After a year and a half of negotiations that have had their ups and downs, Saudi Arabia's Public Investment Fund (PIF), together with a Dubai investment fund that includes British billionaire Amanda Staveley and investment brothers David and Simon Reuben, has completed the acquisition of Newcastle United, one of the most important and long-established football clubs in the United Kingdom.
The deal was finally closed for USD 410 million, the amount for which the previous owner of the club, Mike Ashley, finally decided to sell. The deal was made possible by the approval of Britain's football governing authority after disagreements and impediments from Qatari broadcaster beIn Sports over a dispute with the Saudi kingdom over rights to cover sporting events and complaints from other English teams about the way the club was acquired and a competition issue.
"We are very proud to become the new owners of Newcastle United, one of the most famous clubs in English football," said Yasir al-Rumayyan, a director of PIF. "We thank the Newcastle fans for their tremendously loyal support over the years and we are excited to be working together with them," he said, as quoted by Arab News.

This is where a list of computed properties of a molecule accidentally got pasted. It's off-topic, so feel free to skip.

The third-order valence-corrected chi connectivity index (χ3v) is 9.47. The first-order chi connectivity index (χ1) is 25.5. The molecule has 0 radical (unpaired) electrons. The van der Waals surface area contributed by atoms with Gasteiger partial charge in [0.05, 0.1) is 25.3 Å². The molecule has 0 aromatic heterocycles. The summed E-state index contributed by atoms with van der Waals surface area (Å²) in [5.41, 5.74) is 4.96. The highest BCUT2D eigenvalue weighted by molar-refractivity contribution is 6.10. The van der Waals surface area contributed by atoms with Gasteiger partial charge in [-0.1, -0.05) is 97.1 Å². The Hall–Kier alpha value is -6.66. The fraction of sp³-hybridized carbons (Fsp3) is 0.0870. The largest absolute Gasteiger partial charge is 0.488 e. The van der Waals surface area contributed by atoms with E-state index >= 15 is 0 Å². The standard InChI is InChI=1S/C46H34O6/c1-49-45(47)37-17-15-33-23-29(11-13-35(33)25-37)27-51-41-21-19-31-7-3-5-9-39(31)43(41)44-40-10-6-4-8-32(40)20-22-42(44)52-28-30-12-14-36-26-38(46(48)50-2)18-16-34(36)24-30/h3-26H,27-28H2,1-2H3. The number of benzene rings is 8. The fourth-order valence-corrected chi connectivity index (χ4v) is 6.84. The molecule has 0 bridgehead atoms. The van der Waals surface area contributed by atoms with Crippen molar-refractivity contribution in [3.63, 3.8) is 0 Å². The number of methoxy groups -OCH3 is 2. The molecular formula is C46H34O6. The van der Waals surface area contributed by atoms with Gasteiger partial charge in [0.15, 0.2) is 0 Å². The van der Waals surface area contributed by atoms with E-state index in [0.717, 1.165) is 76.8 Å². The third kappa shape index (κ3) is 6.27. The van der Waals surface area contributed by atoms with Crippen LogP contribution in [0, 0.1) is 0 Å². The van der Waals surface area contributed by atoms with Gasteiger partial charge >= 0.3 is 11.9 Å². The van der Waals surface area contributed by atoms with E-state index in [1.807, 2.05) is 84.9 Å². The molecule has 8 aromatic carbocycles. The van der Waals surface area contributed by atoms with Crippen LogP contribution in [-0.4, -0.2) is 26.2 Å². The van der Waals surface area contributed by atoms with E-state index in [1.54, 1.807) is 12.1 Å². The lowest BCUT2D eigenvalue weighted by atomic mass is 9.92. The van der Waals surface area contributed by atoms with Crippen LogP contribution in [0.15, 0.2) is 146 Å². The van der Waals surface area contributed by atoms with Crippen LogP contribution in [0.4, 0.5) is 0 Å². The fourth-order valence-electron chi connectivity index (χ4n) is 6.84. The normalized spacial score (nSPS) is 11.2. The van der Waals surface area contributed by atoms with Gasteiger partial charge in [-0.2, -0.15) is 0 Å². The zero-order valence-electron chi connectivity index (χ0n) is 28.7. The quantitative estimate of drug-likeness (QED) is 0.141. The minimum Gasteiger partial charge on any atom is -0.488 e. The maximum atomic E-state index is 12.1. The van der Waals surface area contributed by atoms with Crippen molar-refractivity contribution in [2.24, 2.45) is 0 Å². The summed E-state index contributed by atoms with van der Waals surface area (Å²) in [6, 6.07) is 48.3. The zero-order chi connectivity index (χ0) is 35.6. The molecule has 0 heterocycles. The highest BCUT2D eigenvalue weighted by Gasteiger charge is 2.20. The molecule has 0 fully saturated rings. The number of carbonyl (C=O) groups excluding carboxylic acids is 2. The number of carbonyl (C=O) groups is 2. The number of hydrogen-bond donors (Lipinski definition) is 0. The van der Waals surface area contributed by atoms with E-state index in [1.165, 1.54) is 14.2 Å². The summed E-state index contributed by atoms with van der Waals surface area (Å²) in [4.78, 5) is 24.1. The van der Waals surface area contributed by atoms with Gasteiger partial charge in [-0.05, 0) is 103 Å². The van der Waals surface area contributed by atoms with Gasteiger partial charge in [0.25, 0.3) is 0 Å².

The PIF-backed proposal also pledged to inject some $340 million into football and other facilities in the north-east of England, including around the St James' Park stadium site. Following this reshuffle, ownership of Newcastle is split 80% to the Kingdom and 10% to each of the other partners, the Dubai fund represented by Amanda Staveley and the Reuben brothers.
Newcastle joins the list of state-owned clubs, which gives them the financial power to compete at the highest level in domestic and European competitions. Now, Paris Saint-Germain (run from Qatar) and Manchester City (run from the United Arab Emirates) are contemplating the emergence of another powerful club thanks to the financial muscle provided in this case by the Kingdom of Saudi Arabia.
There was much rejoicing on the part of Newcastle United fans, who have seen how their team has failed to fight among the big teams in recent years, even being relegated from the top division. They have not won a league title since 1927 and the FA Cup since 1955. In the 60s and 70s they were still one of the regulars in European competitions, even reaching the Champions League in the 90s of the last century, but in recent seasons they have been struggling at the bottom of the Premier League, even in the English Second Division.
"This is a long-term investment. We are excited about Newcastle United's future prospects," said Amanda Staveley, managing director of the Dubai-based fund PCP Capital Partners. "We intend to instil a united philosophy across the club, establish a clear purpose and help provide leadership that will enable Newcastle United to achieve great things in the long term," she said. "Our ambition is aligned with the fans: to create a successful team that regularly competes for major trophies and generates pride around the world," he added, as quoted by Arab News.
This initiative is part of the Saudi kingdom's 'Vision 2030' strategy, which aims to diversify the national economic activity in different sectors other than oil (such as tourism, sports, renewable energy, etc.) so that the country's economy does not depend on crude oil.